LAST week saw obituaries of Aubrey Jones, the cool and analytic minister under Edward Heath who operated the futile "Prices and Incomes Policy" in the early 1970s. We must be courteous in death but we might be allowed a snigger at the wild fatuity of the Tory policy of the time.
Aubrey Jones, and the entire panoply of the state and its legal system, were busy fixing prices to stop inflation. In 1971 grown-ups were allowed to think the dissolving of the currency was the result of greedy trade unionists or more sinister Arab oil sheikhs. Businesses were also said to be putting up their prices contrary to the wishes of the defunct Mr Jones.
With its characteristic naÃ¯vety the CBI went along with the nonsense. Inspectors would raid greasy spoon restaurants and fine them for increasing the price of bacon butties. The Scotsman was admonished for raising its price even though the cost of paper had doubled. Petrol prices were a capitalist conspiracy.
The entire venture was pure folly. Prices go up not because of sinful traders or consumers but because the Central Bank is printing more money than is taken in tax receipts. Inflation is wholly and exclusively caused by governments. Double the notes in circulation and prices will double.
For more than a generation Maynard Keynes had mesmerised the policy makers. His bowdlerised thesis was that a little bit of inflation did you good - it dissolved debts and made government procurements cheaper. The idea that inflation was benign seemed true. The years after the Second World War had been ones of rising prosperity accompanied by inflation.
That landscape of assumptions has largely gone now. Only a few tyrants like Robert Mugabe pretend prices rise because of a deceitful citizenry. Several distinguished minds contributed to this counter revolution in economic thinking - endorsed by raw experience - but Milton Friedman has a strong claim to leading the new way of thinking.
Yet Friedmanâs position has a deep anomaly within it. His entire cosmology is a belief in markets and a severe doubt that politicians can deliver any services with anything near the competence of entrepreneurs.
If the state is inept, even corrupt, he seems to have a blind spot about the state running money ... and enjoying monopoly powers. This part of Friedmanâs mental furniture has been adopted and extended by the European Commission to create a supra-national money monopoly - the euro.
All public discussion on the prospects of the UK surrendering the pound are conducted on the assumption that we can be in or out. Who ever asks if the authorities need to preserve their monetary monopoly? There is an alternative: let private banks issue their own notes. Scotland had a long history of private bank note issues and even of private coin issues.
Only coin collectors and economic historians believe the claim that the Scots banking note issue was only extinguished by Sir Robert Peel in the 1840s. We still see Scottish notes in our pockets but they are merely receipts for Bank of England notes.
Could we open up a new front on the policy horizon? Friedrich Hayek, argued in Denationalise Money that the politicians and their agents, the central banks, should forfeit their monopoly. His assertion is that honesty or reputation would be tested daily on the exchanges.
We can see in half the nations of the world the local state monopoly currencies are little more than cruel jokes. People prefer to trade US dollars or possibly gold coins. In some territories the US dollar has displaced the central bank.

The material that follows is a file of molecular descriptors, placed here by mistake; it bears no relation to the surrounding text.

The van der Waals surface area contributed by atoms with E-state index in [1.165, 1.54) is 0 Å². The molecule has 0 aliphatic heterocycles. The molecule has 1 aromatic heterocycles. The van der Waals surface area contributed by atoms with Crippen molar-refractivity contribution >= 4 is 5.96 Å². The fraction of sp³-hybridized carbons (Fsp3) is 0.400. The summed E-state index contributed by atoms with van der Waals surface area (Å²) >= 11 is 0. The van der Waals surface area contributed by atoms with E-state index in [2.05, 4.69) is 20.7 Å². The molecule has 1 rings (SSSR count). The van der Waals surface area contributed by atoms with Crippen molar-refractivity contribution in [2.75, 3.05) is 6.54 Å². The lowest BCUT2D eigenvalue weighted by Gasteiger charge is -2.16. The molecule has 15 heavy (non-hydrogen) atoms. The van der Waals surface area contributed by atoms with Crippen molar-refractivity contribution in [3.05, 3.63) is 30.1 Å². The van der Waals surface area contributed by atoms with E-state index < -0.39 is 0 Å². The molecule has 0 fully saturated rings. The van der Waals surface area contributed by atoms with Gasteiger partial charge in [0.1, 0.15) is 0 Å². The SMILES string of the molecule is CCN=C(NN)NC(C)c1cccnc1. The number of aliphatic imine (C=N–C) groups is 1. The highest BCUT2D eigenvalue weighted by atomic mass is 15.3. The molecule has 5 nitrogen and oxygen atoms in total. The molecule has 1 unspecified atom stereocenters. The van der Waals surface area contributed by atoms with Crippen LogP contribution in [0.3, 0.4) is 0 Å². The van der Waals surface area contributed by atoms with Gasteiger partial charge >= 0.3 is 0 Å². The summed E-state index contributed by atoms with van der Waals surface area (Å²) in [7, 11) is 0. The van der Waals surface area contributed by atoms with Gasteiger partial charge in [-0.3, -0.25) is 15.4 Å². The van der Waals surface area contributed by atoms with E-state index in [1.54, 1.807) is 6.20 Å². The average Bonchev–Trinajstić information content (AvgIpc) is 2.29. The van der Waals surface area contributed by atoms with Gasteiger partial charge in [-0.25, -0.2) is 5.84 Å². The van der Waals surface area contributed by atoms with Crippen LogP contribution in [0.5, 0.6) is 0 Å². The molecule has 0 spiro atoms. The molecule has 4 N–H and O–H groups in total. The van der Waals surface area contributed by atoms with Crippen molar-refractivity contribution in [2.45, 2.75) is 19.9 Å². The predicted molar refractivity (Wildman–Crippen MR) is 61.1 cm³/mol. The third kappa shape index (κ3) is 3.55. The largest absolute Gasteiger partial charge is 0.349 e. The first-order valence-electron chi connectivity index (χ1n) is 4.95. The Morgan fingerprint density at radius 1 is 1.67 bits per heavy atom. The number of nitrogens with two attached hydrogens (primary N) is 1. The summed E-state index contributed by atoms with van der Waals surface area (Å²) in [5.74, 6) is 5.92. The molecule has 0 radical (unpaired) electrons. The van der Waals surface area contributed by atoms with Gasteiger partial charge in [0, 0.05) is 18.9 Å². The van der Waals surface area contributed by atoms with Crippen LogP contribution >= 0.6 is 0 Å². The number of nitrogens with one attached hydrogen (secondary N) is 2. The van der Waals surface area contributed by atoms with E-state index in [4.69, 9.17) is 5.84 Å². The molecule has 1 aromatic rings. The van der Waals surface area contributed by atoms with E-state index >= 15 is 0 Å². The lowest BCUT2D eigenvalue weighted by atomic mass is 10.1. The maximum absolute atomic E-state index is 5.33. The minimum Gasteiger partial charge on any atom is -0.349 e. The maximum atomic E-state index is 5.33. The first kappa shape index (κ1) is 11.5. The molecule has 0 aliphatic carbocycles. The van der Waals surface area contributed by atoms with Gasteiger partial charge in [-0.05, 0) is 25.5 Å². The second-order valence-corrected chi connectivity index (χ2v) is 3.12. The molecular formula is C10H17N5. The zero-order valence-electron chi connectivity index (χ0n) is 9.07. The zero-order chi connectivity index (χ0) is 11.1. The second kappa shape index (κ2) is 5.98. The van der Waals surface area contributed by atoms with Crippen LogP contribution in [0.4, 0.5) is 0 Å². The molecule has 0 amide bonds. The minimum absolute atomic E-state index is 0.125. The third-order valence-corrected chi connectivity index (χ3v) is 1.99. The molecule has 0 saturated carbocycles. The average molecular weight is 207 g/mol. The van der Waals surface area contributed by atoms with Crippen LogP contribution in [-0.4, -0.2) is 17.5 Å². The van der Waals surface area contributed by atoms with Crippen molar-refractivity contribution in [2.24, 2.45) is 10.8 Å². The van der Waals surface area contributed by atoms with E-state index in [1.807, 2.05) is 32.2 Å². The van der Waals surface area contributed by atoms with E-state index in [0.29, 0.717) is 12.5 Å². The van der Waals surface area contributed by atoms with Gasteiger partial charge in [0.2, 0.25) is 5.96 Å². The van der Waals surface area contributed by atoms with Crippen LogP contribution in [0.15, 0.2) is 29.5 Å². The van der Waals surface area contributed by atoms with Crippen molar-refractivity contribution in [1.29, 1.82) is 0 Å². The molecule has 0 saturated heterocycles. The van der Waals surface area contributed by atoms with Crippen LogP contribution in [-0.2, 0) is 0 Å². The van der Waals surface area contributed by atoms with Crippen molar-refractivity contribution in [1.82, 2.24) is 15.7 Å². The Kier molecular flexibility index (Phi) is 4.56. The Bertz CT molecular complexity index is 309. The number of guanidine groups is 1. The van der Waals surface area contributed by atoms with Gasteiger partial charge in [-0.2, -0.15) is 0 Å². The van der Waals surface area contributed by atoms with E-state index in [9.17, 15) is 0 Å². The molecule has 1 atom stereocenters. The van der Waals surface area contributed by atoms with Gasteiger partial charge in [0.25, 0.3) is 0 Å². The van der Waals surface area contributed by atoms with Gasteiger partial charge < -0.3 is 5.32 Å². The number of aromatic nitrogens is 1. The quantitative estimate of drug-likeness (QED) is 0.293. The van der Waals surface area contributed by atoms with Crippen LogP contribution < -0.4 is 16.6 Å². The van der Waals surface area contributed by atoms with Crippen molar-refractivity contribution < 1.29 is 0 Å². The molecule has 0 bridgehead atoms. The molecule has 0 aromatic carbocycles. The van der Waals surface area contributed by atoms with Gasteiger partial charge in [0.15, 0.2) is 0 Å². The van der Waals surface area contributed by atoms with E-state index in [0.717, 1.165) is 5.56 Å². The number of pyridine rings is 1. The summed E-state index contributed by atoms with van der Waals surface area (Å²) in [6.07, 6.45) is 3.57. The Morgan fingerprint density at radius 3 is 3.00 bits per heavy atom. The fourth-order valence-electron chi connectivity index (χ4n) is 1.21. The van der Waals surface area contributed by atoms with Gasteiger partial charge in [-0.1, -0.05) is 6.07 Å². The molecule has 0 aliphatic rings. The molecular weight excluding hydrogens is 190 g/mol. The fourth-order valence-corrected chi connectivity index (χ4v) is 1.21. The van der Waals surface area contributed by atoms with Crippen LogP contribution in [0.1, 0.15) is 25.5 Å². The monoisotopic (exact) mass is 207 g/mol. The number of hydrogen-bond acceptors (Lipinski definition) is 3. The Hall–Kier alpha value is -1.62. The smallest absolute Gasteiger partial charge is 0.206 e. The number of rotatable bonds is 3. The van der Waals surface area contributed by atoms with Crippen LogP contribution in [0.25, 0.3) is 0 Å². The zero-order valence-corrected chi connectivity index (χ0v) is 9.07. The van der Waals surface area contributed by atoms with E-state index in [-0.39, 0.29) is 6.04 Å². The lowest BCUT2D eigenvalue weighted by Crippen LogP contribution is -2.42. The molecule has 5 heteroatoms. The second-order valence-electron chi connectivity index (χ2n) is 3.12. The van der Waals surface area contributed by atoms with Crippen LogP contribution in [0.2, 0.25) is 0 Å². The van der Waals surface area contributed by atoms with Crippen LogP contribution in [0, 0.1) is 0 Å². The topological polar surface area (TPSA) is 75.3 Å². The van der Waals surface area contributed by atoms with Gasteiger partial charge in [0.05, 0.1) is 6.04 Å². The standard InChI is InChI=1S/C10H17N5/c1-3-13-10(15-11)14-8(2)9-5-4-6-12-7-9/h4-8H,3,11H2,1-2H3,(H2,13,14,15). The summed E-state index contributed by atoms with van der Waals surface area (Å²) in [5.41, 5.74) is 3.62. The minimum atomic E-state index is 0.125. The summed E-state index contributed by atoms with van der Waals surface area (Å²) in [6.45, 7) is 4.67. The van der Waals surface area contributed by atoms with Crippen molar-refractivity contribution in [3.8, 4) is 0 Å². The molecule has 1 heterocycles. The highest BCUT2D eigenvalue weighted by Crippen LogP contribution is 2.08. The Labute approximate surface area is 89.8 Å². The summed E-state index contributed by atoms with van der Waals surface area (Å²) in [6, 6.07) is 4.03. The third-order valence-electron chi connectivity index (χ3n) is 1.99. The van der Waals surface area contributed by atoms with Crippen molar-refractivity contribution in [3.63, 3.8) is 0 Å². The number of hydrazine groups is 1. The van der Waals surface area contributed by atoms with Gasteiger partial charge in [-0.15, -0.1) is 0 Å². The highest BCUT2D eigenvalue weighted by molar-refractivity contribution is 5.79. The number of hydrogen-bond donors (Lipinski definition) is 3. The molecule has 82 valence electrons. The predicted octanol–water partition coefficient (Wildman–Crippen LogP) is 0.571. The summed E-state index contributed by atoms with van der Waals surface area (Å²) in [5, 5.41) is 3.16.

Inflation in the UK - how I wish it was termed "dilution" - is bobbing along just beneath 3 per cent. Far better than Edward Heathâs 20 per cent but at our modest rate prices still double every 23 years. So, here is a huge disagreement in the centre of what we might call liberal thinking. Should the state have the power to coerce us and if so should it be forced to obey monetary rules? Gordon Brownâs innovation of giving the Bank of England autonomy and inflation targets is something of a mirage.
If he reduces or raises taxes sharply the Bank of England has no levers. Despite the fanfares the euro has been less than a triumph. The quiet success on the Continental monetary scene is the Swiss franc. Opt-outs are important. They are a truth test.
I like and admire Milton Friedman. I hold his scholarship in awe. Yet there is a great curiosity that the leading disciple of the capitalist ideal has built his main reputation in advocating a state monopoly - even if it is urged to be plain-dealing and open in its policies.
Hayekâs subversive arguments appear to me to be rather stronger. Professor Lawrence White of New York University and Professor Michael Fry of Brown University have published acute pieces of research which retrieve Scotlandâs lost memory of how banks can succeed as issuers of notes and coins. I doubt if a single MSP has read these studies or could even articulate the arguments.
I used to imagine private money would emerge as a response to monetary chaos. Now policy makers have recovered their continence inflation has lost much of its bite. Yet can you imagine any of the respectable representatives of the capitalist cause proclaiming they could easily supply a more trustworthy currency than the state? The great intellectual defeat of the socialist ideal is nearly complete but they still hold a few fortresses where alternatives are crushed.
I'm not suggesting central banks be abolished, only that they have to surrender their power to compel. There is a scandal so familiar we no longer see it as a scandal - that the civil service and public sector employees enjoy "index-linked" pensions; that is to say they can opt out of the inflation imposed on the rest of us.
Now the appreciation that inflation is purely a monetary disease is almost universally agreed we might be bold and see companies creating their own monies.